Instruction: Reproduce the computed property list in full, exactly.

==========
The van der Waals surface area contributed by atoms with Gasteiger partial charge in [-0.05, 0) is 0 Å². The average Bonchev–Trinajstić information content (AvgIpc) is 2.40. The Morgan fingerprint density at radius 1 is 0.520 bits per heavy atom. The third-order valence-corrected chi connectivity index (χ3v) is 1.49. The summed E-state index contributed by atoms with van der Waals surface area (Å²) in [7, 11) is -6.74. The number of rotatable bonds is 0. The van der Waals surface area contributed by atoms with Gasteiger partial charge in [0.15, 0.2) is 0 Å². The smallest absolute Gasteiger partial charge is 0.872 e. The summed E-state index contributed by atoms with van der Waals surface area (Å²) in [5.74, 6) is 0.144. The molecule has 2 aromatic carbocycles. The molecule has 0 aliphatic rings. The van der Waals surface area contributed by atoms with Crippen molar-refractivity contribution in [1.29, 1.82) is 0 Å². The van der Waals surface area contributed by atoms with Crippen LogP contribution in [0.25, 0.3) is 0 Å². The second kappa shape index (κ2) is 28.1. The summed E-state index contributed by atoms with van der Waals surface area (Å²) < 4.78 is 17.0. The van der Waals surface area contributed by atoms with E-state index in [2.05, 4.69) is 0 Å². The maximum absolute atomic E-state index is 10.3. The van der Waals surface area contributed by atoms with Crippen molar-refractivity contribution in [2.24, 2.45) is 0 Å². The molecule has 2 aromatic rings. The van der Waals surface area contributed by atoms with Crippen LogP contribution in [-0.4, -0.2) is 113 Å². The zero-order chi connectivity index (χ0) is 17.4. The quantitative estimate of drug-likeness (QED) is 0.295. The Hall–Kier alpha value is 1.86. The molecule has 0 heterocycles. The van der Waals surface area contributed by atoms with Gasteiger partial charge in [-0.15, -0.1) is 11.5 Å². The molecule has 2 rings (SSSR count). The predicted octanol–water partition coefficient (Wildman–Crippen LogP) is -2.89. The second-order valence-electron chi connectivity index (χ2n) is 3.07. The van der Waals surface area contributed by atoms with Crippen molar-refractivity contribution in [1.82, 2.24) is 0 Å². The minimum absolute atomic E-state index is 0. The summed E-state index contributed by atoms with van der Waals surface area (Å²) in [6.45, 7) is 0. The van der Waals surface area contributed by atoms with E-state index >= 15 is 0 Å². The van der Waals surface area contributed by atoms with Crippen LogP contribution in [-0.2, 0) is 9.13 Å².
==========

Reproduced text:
The van der Waals surface area contributed by atoms with Gasteiger partial charge in [-0.05, 0) is 0 Å². The average Bonchev–Trinajstić information content (AvgIpc) is 2.40. The Morgan fingerprint density at radius 1 is 0.520 bits per heavy atom. The third-order valence-corrected chi connectivity index (χ3v) is 1.49. The summed E-state index contributed by atoms with van der Waals surface area (Å²) in [7, 11) is -6.74. The number of rotatable bonds is 0. The van der Waals surface area contributed by atoms with Gasteiger partial charge in [0.15, 0.2) is 0 Å². The smallest absolute Gasteiger partial charge is 0.872 e. The summed E-state index contributed by atoms with van der Waals surface area (Å²) in [5.74, 6) is 0.144. The molecule has 2 aromatic carbocycles. The molecule has 0 aliphatic rings. The van der Waals surface area contributed by atoms with Crippen molar-refractivity contribution in [1.29, 1.82) is 0 Å². The van der Waals surface area contributed by atoms with Crippen LogP contribution in [0.25, 0.3) is 0 Å². The second kappa shape index (κ2) is 28.1. The summed E-state index contributed by atoms with van der Waals surface area (Å²) < 4.78 is 17.0. The van der Waals surface area contributed by atoms with E-state index in [2.05, 4.69) is 0 Å². The maximum absolute atomic E-state index is 10.3. The van der Waals surface area contributed by atoms with Crippen molar-refractivity contribution in [2.24, 2.45) is 0 Å². The molecule has 2 aromatic rings. The van der Waals surface area contributed by atoms with Crippen LogP contribution in [-0.4, -0.2) is 113 Å². The zero-order chi connectivity index (χ0) is 17.4. The quantitative estimate of drug-likeness (QED) is 0.295. The Hall–Kier alpha value is 1.86. The molecule has 0 heterocycles. The van der Waals surface area contributed by atoms with Gasteiger partial charge in [-0.15, -0.1) is 11.5 Å². The molecule has 2 rings (SSSR count). The predicted octanol–water partition coefficient (Wildman–Crippen LogP) is -2.89. The second-order valence-electron chi connectivity index (χ2n) is 3.07. The van der Waals surface area contributed by atoms with Crippen molar-refractivity contribution in [1.82, 2.24) is 0 Å². The minimum absolute atomic E-state index is 0. The summed E-state index contributed by atoms with van der Waals surface area (Å²) in [6.45, 7) is 0. The van der Waals surface area contributed by atoms with E-state index >= 15 is 0 Å². The van der Waals surface area contributed by atoms with Crippen LogP contribution in [-0.2, 0) is 9.13 Å².